After creating a document structure 22, a user typically defines the contents of an option-text field. Shown in FIG. 6 is a drawing showing an example of a preferred embodiment user-modifiable option-text field 60. The example option-text field 60 includes a plurality of user-definable option-text segments 62, 64 and 66. A user can modify the contents of option-text field 60 through the use of word processor 6. Option-text segments 62, 64 or 66 may be inserted into document structure 22 to form a document. By selecting different option-text segments within an option-text field, a user can customize a particular report for a particular patient corresponding to a particular office visit. For example, document structure 22' can be combined with the selection of option-text segment 62 to form a document stating "patient came in complaining of fatigue, . . . ". In the preferred embodiment, the user interface provides the ability to select more than one option-text segment within an option-text field. For example, if the user selects option-text segment 66, the user interface will prompt the user to select two other option-text segments which will subsequently be combined with the document structure 22 when a document is generated.
Another typical step in utilizing the document generation system 1 is the entering of patient data into patient data storage portion 32 of the relational database 2. FIG. 7 is a drawing showing a preferred embodiment example of information which can be stored in a patient database 32 within relational database 2. Subsequently, the patient information can be utilized by a plurality of users through the selection of particular option-text segments within the option-text field 68 for insertion into example document structure 22'. The patient specific information could be input into a user-defined document structure 70 shown in FIG. 8. By using patient data document structure 70, the user interface typically will prompt the user for various patient specific information such as last name, first name, middle initial, home phone and health insurance company ID number. After a user enters this information into example patient data structure 70, the information can be stored in relational database 2 in patient data portion 32. Subsequently, such information can be retrieved for use in generating a document comprising option-text segments pointing to information stored within patient data storage portion 32.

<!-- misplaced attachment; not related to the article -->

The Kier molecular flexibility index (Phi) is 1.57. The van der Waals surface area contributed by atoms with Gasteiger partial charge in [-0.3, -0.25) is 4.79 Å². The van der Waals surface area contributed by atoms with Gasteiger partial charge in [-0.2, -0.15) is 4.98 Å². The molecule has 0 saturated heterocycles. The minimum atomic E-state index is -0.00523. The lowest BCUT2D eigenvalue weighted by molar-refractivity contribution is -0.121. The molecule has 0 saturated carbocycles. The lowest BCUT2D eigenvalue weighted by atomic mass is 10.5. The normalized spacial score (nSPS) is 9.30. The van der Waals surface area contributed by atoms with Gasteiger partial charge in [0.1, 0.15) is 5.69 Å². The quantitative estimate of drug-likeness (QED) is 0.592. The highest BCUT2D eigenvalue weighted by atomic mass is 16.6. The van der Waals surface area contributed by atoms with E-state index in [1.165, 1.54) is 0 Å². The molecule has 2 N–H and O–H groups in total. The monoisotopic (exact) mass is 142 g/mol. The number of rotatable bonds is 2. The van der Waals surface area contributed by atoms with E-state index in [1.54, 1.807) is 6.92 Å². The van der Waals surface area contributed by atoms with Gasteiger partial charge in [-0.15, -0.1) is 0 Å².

After creating suitable document structures 22 and entering patient information into patient data storage portion 32 of relational database 2, a user can generate a set of selection data 38 which can be stored in relational database 2. To create a particular selection data set, a user will first select a particular patient for which a report is to be generated. Shown in FIG. 4 is a preferred embodiment menu from which to choose the option of specifying a particular patient. A user may select the "choose patient from list" option 51 from the menu. As a result of such a selection, preferred computer device 10 will display another menu from which to choose a particular patient for generating a report. After the user selects a particular patient from the menu, the user typically will select a "single report" option 53 from the menu to designate a particular report document which is to be generated for this particular patient. Upon selection of "single report" option 53, a window including a menu of possible document structures 22 which can be used to generate a document considering this patient preferably will be shown. A user then typically will select the particular document structure 22 which is to be used in conjunction with the selected patient. Subsequently, a document structure may be shown on electronic display 14 for review by user. Data processor 16 preferably will prompt the user to select particular option-text segments within option-text fields in a particular document structure 22. An example of such a document structure 22' is shown in FIG. 5, and an associated example option-text field 60 is shown in FIG. 6. Data processor 16 typically will prompt the user to select one of the option-text segments within the option-text field 60 before allowing the user to generate a report.